Is It Corny To Be Digging In The Crates In ’08?

Caught this video on Cratekings.com about a secret (or really not so secret anymore) thrift shop in Brooklyn with a shiteload of vinyl hidden in its basement.

Which got me to thinking about when the last time was that I bought vinyl. You know what, it’s been a minute. Last time I can really remember scoring was in late August of 2006, I happened to be down in Tampa, Florida for a few days and ended up in some hick flea market where it seemed like every booth was selling guns… and there weren’t even any rappers in sight. But there was a small record store in there, and because well, let’s be honest here, the demographic that shopped in this store was clearly not into any form of black music, there were countless great records available for dirt cheap prices. I ended up buying about a hundred records. I rarely buy that many records at one time.

I might have bought a few pieces of vinyl at a street fair or something since that time, but really, I find myself searching for stuff online a lot more now. It’s just more cost effective, because these record stores in New York charge up the ass for even the shittiest of shit records. It’s the newjack diggers, the ones who just started shopping for vinyl and wanna buy every record that Pete Rock or Premier ever sampled that fucks shit up for the rest of us. So now you’ve got places like Sound Library charging 30 dollars for some crap you can find in a dollar bin elsewhere, because some of their clientele is just that stupid. And that’s not to dis Sound Library, because I’ve bought records there before (maybe I’m the stupid one, seriously). Just sometimes I see these prices on vinyl that I already own, shit that I’ve copped for 50 cents somewhere else, and I’m like damn some fool is gonna part with his bread because he’s just too dumb and too lazy to look for it cheaper elsewhere.

Still, now what I find myself doing is going to a record store, going through vinyl, listening to records on the store’s turntables, and then noting down whether or not I like something before keeping it moving. Then I head home and try to find that same shit online. I know what you’re thinking, that whole process is pretty bitch made. You know what, it is. But so is the mark-up on the record itself. Sometimes I’d spend 25-30 dollars on a single record. Fuck that. If I can get it for free now, I will. Sure I lose out on the sound quality of the vinyl, and finding MP3s with good quality is tough, but at the same time a lot of my vinyl purchases are made just to be listened to, not even for sampling purposes, so to listen to an MP3 these days is not the worst thing in the world.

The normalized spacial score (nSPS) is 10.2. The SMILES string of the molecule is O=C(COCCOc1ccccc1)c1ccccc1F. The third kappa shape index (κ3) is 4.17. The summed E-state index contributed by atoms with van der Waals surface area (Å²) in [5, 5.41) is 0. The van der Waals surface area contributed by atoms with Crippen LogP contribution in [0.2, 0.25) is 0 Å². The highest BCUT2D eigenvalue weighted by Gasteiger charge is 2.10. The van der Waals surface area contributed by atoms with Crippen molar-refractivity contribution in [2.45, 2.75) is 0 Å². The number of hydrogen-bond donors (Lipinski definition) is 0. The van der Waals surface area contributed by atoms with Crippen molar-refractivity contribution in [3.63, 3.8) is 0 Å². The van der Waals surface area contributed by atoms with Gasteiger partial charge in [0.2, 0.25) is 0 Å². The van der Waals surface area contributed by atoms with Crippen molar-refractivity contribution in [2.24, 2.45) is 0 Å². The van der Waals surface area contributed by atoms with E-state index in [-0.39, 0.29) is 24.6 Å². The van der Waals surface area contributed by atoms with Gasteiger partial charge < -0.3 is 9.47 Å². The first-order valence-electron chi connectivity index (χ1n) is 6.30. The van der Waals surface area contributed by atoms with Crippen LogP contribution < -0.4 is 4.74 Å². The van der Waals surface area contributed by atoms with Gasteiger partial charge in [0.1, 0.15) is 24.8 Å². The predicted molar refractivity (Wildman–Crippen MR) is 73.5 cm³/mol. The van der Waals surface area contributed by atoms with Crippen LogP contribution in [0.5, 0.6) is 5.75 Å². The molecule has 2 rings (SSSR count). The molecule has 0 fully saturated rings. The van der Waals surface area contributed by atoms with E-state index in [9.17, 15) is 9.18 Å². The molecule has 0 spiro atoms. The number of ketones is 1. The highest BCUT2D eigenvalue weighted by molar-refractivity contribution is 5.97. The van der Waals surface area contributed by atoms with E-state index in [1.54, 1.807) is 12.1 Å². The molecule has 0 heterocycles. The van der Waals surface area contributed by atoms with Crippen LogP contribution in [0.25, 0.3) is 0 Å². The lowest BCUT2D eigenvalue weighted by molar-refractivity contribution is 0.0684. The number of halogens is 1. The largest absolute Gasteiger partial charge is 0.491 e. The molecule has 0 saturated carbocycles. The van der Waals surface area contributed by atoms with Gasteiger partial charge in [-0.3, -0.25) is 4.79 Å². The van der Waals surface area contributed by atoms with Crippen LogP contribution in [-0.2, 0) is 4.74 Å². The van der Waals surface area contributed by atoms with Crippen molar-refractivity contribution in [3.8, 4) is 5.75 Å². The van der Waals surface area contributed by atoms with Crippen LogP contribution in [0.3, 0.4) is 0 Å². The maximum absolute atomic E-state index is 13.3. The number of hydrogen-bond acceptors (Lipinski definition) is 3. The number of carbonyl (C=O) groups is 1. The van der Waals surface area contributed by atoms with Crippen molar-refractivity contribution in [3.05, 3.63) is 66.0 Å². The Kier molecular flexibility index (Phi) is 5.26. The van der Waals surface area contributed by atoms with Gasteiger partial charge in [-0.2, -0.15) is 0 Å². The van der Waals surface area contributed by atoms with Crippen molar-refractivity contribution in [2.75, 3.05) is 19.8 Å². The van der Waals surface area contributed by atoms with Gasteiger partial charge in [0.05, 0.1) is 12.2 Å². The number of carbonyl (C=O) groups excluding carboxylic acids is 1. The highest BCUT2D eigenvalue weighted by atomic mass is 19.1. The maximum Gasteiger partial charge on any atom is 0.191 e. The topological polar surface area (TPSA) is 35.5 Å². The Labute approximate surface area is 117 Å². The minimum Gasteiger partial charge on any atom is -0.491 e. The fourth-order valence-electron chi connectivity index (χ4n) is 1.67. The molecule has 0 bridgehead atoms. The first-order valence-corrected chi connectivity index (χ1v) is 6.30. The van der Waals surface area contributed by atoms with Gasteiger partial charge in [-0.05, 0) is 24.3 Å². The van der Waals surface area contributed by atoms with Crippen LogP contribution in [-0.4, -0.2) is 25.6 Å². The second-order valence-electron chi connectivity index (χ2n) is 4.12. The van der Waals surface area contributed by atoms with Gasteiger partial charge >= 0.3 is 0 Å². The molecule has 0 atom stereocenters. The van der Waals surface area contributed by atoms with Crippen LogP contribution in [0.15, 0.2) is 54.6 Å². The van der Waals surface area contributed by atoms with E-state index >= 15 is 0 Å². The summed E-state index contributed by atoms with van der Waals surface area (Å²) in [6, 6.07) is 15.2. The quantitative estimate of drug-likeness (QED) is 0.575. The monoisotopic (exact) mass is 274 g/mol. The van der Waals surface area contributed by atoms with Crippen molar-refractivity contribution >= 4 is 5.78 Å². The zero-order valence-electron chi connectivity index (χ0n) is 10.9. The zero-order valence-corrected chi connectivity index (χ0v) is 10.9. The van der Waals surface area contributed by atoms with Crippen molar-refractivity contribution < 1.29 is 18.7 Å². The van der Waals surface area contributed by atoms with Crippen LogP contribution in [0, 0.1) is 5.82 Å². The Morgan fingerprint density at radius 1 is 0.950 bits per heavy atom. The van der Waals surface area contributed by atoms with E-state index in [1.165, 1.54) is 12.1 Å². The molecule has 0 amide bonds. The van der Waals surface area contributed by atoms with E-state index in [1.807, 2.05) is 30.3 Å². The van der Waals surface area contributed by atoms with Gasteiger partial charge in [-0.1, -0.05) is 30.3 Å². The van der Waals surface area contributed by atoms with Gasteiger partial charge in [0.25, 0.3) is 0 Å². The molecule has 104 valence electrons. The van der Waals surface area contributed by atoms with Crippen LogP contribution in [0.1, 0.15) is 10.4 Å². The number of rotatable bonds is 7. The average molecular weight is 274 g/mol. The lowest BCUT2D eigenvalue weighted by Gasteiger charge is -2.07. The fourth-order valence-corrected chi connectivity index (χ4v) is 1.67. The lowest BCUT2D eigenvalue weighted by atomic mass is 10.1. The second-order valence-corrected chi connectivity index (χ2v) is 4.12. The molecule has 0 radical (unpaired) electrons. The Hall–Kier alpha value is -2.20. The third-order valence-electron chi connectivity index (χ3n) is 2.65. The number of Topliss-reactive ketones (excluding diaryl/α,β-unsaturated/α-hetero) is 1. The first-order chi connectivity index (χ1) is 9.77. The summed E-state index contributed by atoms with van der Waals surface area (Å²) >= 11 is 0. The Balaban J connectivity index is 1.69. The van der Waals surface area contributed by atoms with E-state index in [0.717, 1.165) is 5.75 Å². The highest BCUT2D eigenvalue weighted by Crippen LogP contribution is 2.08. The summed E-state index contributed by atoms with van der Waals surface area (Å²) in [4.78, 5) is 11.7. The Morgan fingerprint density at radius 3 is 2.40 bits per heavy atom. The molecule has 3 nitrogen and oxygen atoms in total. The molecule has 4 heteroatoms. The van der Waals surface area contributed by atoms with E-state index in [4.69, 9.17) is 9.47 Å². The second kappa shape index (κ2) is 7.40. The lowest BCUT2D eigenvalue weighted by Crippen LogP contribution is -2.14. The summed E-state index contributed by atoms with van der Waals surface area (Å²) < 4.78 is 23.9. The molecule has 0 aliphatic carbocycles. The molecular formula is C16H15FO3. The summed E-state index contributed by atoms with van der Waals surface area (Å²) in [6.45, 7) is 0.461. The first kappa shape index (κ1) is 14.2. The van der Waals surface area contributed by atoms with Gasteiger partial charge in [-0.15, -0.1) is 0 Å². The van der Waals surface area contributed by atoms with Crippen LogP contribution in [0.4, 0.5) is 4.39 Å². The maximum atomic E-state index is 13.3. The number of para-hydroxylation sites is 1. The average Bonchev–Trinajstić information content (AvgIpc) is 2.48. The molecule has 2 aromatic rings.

I wonder what the value of someone like a Pete Rock, Premier, Digging In The Crates Crew, or the Beatnuts might have been back in the day had the internet and digital music been around. I’m a huge fan of all these folks, and I’ve always been a bigger fan of sample-heavy hip-hop, but to me it seems like back then a producer’s value had a lot to do with just how crazy of a record collection they had. Meaning, did they have the hot records to sample. To a sample-based producer, great source material is their most valuable asset. But now a lot of this source material is available to everyone, so doesn’t that sort of change the dynamic of things? Additionally, is that a reason why a record produced one of the aforementioned producers (or one of their contemporaries) means less to people now than it did back then?

Has e-digging leveraged the act of digging in the crates just like the rise of digital music retailers like itunes and amazon leveraged traditional brick and mortar music stores? Like, if you’re a kid coming up and just getting into making tracks, will you ever actually make it to a record store at some point in your life and buy a piece of vinyl, or will your whole realm of thought be stuck in the digital world where you are so used to finding samples online that the idea of copping vinyl would be pointless?

  • KLETEWOOD

    I gotta Attic full of vinyl. Collecting Dust. Ain’t worth shit.

    Its too heavy to transport everywhere! Plus, people want to hear new shit.

    • Phil

      You sound terribly lazy dude.

      “People want to hear new shit”…what on earth are you talking about.

      • KLETEWOOD

        Nor Cal chronic makes you lazy…but, not terribly lazy.

        What I’m saying is…people want to hear new mix tapes, remixes, and collabo’s.

        Obviously…I don’t have Crooked I tucked away in my attic….Get It?

  • Phil

    Well, times are changing drastically. Vinyl seems to be on its last legs, and as a veteran digger myself, it does ache the heart a little. I haven’t shopped actively in years. It’s more on a passive level where if I see it I’ll get it. I’ve done a little “net digging” and have been very disappointed in the sound quality of these finds.

  • http://www.dirtydesign.net old school

    Vinyl still SOUNDS better then digi/mp3 (although that could change) and it looks cooler. Sorry kids- but dj’n with laptops and this other cornball stuff is super corn dog.

  • JONATHAN

    BUYING RECORDS THE WAY YOU BUY THEM IS POINTLESS FROM A PRODUCING STAND POINT! BACK WHEN I WORKED WITH MOBBDEEP HAVOC USE TO JUST BUY A WHOLE STORE OF 10 CENT RECORDS FOR 500 DOLLARS IF HE HAD TO. I WOULD DO THE SAME EVEN BEFORE RECORDING PROFESSIONALLY! TO JUST NIT PICK RECORDS IT JUST DOESNT MAKE SENSE WHEN YOU GOT PEOPLE LIKE PREMIER AND OTHERS WHO CAN JUST SNATCH SHIT OFF A RECORD THAT YOU WOULD NEVER EVEN THINK TO PICK UP! TRUST ME A COUNTRY RECORD OR A COMEDY ALBUM OR A HARMONICA RECORD MIGHT HAVE THE SMALLEST HALF BAR LOOP THAT WILL MAKE THE CRAZIEST BEAT EVER! REALLY! FOR REAL FOR REAL! DONT TURN DOWN ANY VYNYLL! AND IF YOU REALLY LOVE MUSIC YOU REALLY LOVE MUSIC! ALL KINDS! I LIKE EVERY GENRE ON MUSIC! I DONT TURN DOWN ANY RECORDS WHEN I USE TO SHOP FOR RECORDS! ILL TAKE IT ALL! YOU SEE A HOMELESS GUY SELLING RECORDS ON THE STREET! ASK HIM ILL GIVE YOU 50 DOLLARS FOR ALL OF THEM! YOU PROBABLY MAKE 50 GRAND OFF THAT STACK OF 100 RECORDS! TRUST ME!

  • http://www.cocaineblunts.com/ noz